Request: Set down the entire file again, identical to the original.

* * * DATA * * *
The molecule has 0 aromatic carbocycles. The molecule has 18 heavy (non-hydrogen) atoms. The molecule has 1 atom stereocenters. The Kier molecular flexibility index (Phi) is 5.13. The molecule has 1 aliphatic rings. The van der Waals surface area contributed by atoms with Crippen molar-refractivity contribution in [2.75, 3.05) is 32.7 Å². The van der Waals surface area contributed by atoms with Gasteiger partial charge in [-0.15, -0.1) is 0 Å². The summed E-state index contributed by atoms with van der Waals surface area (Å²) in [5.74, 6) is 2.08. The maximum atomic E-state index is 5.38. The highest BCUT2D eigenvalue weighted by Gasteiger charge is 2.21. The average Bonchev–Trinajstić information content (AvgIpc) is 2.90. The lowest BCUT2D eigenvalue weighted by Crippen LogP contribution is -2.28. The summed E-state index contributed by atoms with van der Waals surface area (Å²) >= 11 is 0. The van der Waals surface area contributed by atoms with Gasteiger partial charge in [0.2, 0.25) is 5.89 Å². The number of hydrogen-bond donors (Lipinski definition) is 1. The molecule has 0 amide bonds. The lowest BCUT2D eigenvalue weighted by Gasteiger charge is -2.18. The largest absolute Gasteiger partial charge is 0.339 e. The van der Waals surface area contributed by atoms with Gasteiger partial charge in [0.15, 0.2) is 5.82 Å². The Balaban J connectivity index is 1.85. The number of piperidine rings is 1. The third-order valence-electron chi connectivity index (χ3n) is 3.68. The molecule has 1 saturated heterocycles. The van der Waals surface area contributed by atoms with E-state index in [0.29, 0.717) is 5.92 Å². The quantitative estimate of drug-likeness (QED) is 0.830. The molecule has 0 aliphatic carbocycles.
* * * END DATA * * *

The molecule has 0 aromatic carbocycles. The molecule has 18 heavy (non-hydrogen) atoms. The molecule has 1 atom stereocenters. The Kier molecular flexibility index (Phi) is 5.13. The molecule has 1 aliphatic rings. The van der Waals surface area contributed by atoms with Crippen molar-refractivity contribution in [2.75, 3.05) is 32.7 Å². The van der Waals surface area contributed by atoms with Gasteiger partial charge in [-0.15, -0.1) is 0 Å². The summed E-state index contributed by atoms with van der Waals surface area (Å²) in [5.74, 6) is 2.08. The maximum atomic E-state index is 5.38. The highest BCUT2D eigenvalue weighted by Gasteiger charge is 2.21. The average Bonchev–Trinajstić information content (AvgIpc) is 2.90. The lowest BCUT2D eigenvalue weighted by Crippen LogP contribution is -2.28. The summed E-state index contributed by atoms with van der Waals surface area (Å²) >= 11 is 0. The van der Waals surface area contributed by atoms with Gasteiger partial charge in [0.2, 0.25) is 5.89 Å². The number of hydrogen-bond donors (Lipinski definition) is 1. The molecule has 0 amide bonds. The lowest BCUT2D eigenvalue weighted by Gasteiger charge is -2.18. The largest absolute Gasteiger partial charge is 0.339 e. The van der Waals surface area contributed by atoms with Gasteiger partial charge in [0.15, 0.2) is 5.82 Å². The Balaban J connectivity index is 1.85. The number of piperidine rings is 1. The third-order valence-electron chi connectivity index (χ3n) is 3.68. The molecule has 1 saturated heterocycles. The van der Waals surface area contributed by atoms with E-state index in [0.29, 0.717) is 5.92 Å². The quantitative estimate of drug-likeness (QED) is 0.830. The molecule has 0 aliphatic carbocycles.